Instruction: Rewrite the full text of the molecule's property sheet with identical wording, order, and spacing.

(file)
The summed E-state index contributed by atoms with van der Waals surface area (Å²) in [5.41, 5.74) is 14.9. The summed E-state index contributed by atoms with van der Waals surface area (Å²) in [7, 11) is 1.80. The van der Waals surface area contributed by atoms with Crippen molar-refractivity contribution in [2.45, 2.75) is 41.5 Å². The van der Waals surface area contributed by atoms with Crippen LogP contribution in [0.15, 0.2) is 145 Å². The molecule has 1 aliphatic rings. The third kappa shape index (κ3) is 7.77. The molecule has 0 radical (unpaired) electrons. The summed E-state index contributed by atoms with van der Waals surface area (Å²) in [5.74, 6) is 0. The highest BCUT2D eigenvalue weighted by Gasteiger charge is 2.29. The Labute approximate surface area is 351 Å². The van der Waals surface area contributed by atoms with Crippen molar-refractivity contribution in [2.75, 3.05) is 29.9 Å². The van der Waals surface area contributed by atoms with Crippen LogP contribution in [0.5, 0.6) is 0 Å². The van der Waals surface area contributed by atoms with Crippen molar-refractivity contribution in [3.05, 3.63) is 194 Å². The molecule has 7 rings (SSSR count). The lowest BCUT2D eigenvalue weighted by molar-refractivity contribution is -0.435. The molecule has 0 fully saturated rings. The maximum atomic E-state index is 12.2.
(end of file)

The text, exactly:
The summed E-state index contributed by atoms with van der Waals surface area (Å²) in [5.41, 5.74) is 14.9. The summed E-state index contributed by atoms with van der Waals surface area (Å²) in [7, 11) is 1.80. The van der Waals surface area contributed by atoms with Crippen molar-refractivity contribution in [2.45, 2.75) is 41.5 Å². The van der Waals surface area contributed by atoms with Crippen LogP contribution in [0.15, 0.2) is 145 Å². The molecule has 1 aliphatic rings. The third kappa shape index (κ3) is 7.77. The molecule has 0 radical (unpaired) electrons. The summed E-state index contributed by atoms with van der Waals surface area (Å²) in [5.74, 6) is 0. The highest BCUT2D eigenvalue weighted by Gasteiger charge is 2.29. The Labute approximate surface area is 351 Å². The van der Waals surface area contributed by atoms with Crippen molar-refractivity contribution in [2.75, 3.05) is 29.9 Å². The van der Waals surface area contributed by atoms with Crippen LogP contribution in [0.5, 0.6) is 0 Å². The van der Waals surface area contributed by atoms with Crippen molar-refractivity contribution in [3.05, 3.63) is 194 Å². The molecule has 7 rings (SSSR count). The lowest BCUT2D eigenvalue weighted by molar-refractivity contribution is -0.435. The molecule has 0 fully saturated rings. The maximum atomic E-state index is 12.2.